back to article Intel's redemos six-core Gulftown

Intel has given developers another peek at its upcoming Core i7-980X Extreme Edition processor. Intel's plans for the six-core, 12-thread, 32nm Core i7-980X - formerly code-named Gulftown - were made clear by the venue for the demo: the annual Game Developers Conference (GDC 2010) taking place this week in San Francisco. New …

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JB
Happy

"Grandad...

...tell me about the days when processors only had one core!"

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@ Grandad...

"...tell me about the days when processors only had one core!"

what You didnt like he transputer CPU back in the day?

http://www.wotug.org/transputer.shtml

"The Transputer

The INMOS Transputer was a pioneering parallel computing processor of the 1980s from the Welsh chip design company INMOS. It the first general purpose microprocessor designed specifically to be used in parallel. The design of the Transputer included serial links that allowed it to communicate with up to four other Transputers.

Transputer instructions comprised 8-bit words broken into two 4-bit nibbles. The high-order nibble contained the instruction code. The "lower" nibble contained data, either for arithmetic operations, for addressing memory, or as an operand to the indirect opcode, which was used to add more instructions to those available using the the 16 possible using a nibble. Of the 16 opcodes available, 3 were set aside for special purposes: one was "prefix", and added a new nibble to the current data item; one was negative-prefix, performing the same function as prefix but providing a negative rather than positive value, and one was operate, which took the currently assembled value and used it as an opcode. This scheme permitted a very dense instruction format, with as many as 4 useful instructions possible in a single 32-bit memory word. The normal average was a little over 2, because of the need to load constants in more than one operation.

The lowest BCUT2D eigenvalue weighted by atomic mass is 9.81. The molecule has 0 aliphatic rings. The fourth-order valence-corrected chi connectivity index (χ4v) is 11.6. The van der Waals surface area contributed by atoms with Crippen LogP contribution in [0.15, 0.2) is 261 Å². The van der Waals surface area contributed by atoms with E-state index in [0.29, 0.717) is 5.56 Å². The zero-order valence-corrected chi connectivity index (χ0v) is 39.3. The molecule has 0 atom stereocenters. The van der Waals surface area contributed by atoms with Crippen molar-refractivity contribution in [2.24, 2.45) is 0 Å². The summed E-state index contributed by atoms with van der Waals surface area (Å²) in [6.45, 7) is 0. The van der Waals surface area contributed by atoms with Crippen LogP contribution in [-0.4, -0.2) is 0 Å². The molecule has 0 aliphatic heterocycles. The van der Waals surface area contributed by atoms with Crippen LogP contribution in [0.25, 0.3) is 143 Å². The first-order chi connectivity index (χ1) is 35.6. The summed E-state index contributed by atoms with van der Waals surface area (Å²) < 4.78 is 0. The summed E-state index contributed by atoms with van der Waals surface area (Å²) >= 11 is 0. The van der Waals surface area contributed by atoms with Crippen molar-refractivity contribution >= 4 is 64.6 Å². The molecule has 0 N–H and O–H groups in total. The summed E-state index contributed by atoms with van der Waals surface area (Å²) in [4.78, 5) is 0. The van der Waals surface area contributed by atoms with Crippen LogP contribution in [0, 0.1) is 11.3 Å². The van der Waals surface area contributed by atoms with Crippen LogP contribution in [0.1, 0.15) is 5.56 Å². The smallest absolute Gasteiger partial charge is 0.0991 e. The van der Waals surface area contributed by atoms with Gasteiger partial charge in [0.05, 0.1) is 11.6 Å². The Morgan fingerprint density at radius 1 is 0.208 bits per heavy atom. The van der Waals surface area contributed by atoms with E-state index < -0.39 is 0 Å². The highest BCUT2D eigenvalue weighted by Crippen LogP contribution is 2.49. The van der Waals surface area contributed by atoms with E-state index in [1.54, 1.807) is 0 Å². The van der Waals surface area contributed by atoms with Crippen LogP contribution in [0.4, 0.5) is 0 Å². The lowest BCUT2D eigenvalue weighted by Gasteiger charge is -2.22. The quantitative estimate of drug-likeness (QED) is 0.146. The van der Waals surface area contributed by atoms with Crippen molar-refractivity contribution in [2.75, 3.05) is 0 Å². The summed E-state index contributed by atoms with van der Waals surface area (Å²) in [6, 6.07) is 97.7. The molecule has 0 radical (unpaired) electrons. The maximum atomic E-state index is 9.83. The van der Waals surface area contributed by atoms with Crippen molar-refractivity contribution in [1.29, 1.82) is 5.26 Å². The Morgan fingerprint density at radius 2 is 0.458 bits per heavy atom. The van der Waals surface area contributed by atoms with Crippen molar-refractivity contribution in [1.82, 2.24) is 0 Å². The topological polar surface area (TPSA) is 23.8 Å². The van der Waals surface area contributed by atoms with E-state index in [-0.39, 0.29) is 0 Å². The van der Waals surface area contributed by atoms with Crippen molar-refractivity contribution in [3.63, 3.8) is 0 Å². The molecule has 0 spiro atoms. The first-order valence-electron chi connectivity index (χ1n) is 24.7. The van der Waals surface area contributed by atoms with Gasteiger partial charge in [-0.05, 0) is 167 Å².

One big advantage of this scheme was that it permitted 16 bit and 32-bit transputers to share the same binary format and, in many cases, the same compiled programs.

...."

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Silver badge

Son...

I remember when you still got change out of 16k.

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great , but why not go directly to 8 cores !

Now intel bods and others etc with the samples ,tell us how much faster is a current x264 http://x264.nl/ HD 1080P Encode running on these six-core Gulftown compared to say your old Intel-Core-2-Quad-Q8400-2.66GHz, your i7 Quad 1.6Hgz laptop , and top of the line i7 desktop quads ?

real world tests for the real world.

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Silver badge
Coat

Grandad

In my Grandad's day they used relays to build computers.

http://en.wikipedia.org/wiki/Z1_%28computer%29

Later in my Dad's day, they used transistors. Those computers had 1000's of cores. One little core for each bit of storage.

http://en.wikipedia.org/wiki/Core_store

My first computer http://en.wikipedia.org/wiki/SC/MP

Mine's the one with a pocket full of little black beads.

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Jobs Halo

Mac Pros

Mac Pros use dual-socket Xeon 5500s, rather than the single-socket Core i7 line.

So the upgrade would be likely to be the dual-socket Xeon 56xx range rather than a i7-980X. Going from a pair of quad-cores to a single hex-core would normally be considered a downgrade.

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FAIL

THG got their hands on one.

Dont know whether this will make it past the moderatrix, but Toms Hardware Guide got their hands on one and benched it.

http://www.tomshardware.co.uk/core-i7-980x-gulftown,review-31832.html

May be worth updating the story with the clocks from there.

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As opposed to Operon's 12 cores

Due later this month. Opterons are already 6 core and hyper-threading is a gimmick. Opterons already run more instructions per clock cycle than any Intel chip.

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Did no one watch Terminator?

The end is nigh!

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